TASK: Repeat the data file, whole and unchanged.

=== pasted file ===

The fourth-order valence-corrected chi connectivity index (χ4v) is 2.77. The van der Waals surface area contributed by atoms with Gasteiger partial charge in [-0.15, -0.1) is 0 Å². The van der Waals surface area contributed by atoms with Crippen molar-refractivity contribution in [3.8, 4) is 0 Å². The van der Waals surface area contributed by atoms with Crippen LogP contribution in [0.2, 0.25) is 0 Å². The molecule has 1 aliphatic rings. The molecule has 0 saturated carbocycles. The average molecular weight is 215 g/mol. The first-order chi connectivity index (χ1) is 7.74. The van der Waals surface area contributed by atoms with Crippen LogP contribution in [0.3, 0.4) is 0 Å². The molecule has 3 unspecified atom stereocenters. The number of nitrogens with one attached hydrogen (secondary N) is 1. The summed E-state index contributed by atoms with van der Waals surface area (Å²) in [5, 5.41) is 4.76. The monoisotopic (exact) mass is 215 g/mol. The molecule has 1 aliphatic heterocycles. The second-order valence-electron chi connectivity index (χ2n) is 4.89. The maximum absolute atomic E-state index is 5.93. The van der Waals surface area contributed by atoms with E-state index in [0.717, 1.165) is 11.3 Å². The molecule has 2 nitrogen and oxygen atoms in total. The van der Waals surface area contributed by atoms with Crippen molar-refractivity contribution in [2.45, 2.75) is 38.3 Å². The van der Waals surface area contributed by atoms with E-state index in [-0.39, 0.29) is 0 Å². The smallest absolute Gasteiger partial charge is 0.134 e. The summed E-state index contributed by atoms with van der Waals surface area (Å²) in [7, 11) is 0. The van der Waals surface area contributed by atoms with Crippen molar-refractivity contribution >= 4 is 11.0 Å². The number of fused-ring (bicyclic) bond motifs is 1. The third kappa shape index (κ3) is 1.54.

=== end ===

The fourth-order valence-corrected chi connectivity index (χ4v) is 2.77. The van der Waals surface area contributed by atoms with Gasteiger partial charge in [-0.15, -0.1) is 0 Å². The van der Waals surface area contributed by atoms with Crippen molar-refractivity contribution in [3.8, 4) is 0 Å². The van der Waals surface area contributed by atoms with Crippen LogP contribution in [0.2, 0.25) is 0 Å². The molecule has 1 aliphatic rings. The molecule has 0 saturated carbocycles. The average molecular weight is 215 g/mol. The first-order chi connectivity index (χ1) is 7.74. The van der Waals surface area contributed by atoms with Crippen LogP contribution in [0.3, 0.4) is 0 Å². The molecule has 3 unspecified atom stereocenters. The number of nitrogens with one attached hydrogen (secondary N) is 1. The summed E-state index contributed by atoms with van der Waals surface area (Å²) in [5, 5.41) is 4.76. The monoisotopic (exact) mass is 215 g/mol. The molecule has 1 aliphatic heterocycles. The second-order valence-electron chi connectivity index (χ2n) is 4.89. The maximum absolute atomic E-state index is 5.93. The van der Waals surface area contributed by atoms with E-state index in [0.717, 1.165) is 11.3 Å². The molecule has 2 nitrogen and oxygen atoms in total. The van der Waals surface area contributed by atoms with Crippen molar-refractivity contribution in [2.45, 2.75) is 38.3 Å². The van der Waals surface area contributed by atoms with E-state index in [-0.39, 0.29) is 0 Å². The smallest absolute Gasteiger partial charge is 0.134 e. The summed E-state index contributed by atoms with van der Waals surface area (Å²) in [7, 11) is 0. The van der Waals surface area contributed by atoms with Crippen molar-refractivity contribution >= 4 is 11.0 Å². The number of fused-ring (bicyclic) bond motifs is 1. The third kappa shape index (κ3) is 1.54.